Siegel: Our key focus is on centers that are resistant to the internet, centers that aren’t reliant on having a lot of commodities in them. In the past we would focus on a lot of commodity-heavy uses, like clothes. Today, we look for tenants such as food services with a diversity of categories, from fast service to sit down and everything in between. We also look for services, like haircuts or a chiropractor, because you can’t get those on the internet. As a retail owner, it’s extremely crucial to stay up-to-date on the current trends within the industry and ensure that your centers are in-line with those trends. We are seeing significant growth and a shift towards these food and service tenants. When we purchase a center, if it has other uses, that might be an opportunity for us to bring another higher quality tenant in. Retail has to evolve to compete with the commodities that are sold online, and so centers need to be more experienced based.

Wong: The tenant mix is an extremely important component for a retail center and it is evolving with the changing wants and needs of the consumer. Today’s consumers are demanding unique centers that provide an overall experience and are looking for environments that emulate the latest in exciting new restaurants and fast casual food options. We also work to create that overall experience for consumers by creating intimate social areas, outdoor living environments with areas for seating and updating the overall landscape of a center. The other big component aside from the tenant mix is the location. We are looking for centers in suburban markets that have a void for these hip open air centers. Often urban cores already have these types of centers in place. By strategically targeting these suburban markets, we can create tremendous value and see tons of opportunity in outlying areas and the suburbs throughout the country and region today. Do you see any trends emerging in regards to grocery-anchored and non-grocery-anchored centers? Are you seeing a shift towards a more niche focused anchor tenant?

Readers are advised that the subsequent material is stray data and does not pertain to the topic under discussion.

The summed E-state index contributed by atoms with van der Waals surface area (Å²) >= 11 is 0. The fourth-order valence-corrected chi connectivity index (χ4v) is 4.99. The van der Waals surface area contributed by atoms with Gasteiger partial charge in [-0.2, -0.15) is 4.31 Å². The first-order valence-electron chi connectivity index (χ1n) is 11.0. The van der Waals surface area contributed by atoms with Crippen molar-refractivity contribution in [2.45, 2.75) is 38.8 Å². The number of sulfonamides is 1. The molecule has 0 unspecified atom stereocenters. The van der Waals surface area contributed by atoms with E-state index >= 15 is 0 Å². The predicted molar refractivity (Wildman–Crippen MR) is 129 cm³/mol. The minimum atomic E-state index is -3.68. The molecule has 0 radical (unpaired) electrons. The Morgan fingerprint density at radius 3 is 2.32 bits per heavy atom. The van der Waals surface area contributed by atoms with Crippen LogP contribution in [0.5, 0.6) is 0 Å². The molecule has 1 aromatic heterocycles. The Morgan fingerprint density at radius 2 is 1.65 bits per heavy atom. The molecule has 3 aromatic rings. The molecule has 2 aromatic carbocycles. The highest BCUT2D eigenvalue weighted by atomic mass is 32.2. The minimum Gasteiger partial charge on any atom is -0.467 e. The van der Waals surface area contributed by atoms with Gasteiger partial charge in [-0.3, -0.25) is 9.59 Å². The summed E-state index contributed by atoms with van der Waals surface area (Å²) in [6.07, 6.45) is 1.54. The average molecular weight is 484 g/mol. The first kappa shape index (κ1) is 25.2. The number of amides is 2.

Siegel: We are not as concerned about whether it is a grocer anchored or non-grocer anchored center, as long as there is an anchor that we can build off of. 99-cent only stores are a good example. They are not the highest-tier tenant, but they reach a broad group of consumers. If you look at some of the centers with these stores as an anchor, they have attracted other uses. The best case is still a grocery-anchored center, but that is what everyone is looking to do. We are trying to do something a little different that not everyone else chasing. When we look at what is for sale, there is tremendous interest in them, and the pricing gets pretty high and cap rates get compressed. When you have a non-grocery anchored center, you can get a slightly higher cap rate, and it doesn’t mean that the center is not a valuable center or not in a good area. It is just a center that some of the institutions don’t want to be in. When institutional players chase a certain product, they drive cap rates down.

Wong: There is certainly a shift towards a more niche focused tenant. Today’s consumers are demanding more specialty and niche retailers from unique grocers such as Whole Foods, Trader Joe’s and specialty Hispanic and Asian supermarkets. Consumers are seeking environments where there is a cluster of niche lifestyle retailers including fast casual food options and food halls, fitness and yoga studios, and specialty medical users. This is a trend that we continue to see in a variety of areas across the country and don’t anticipate this slowing down any time soon.

This article was originally published on

Leave a Reply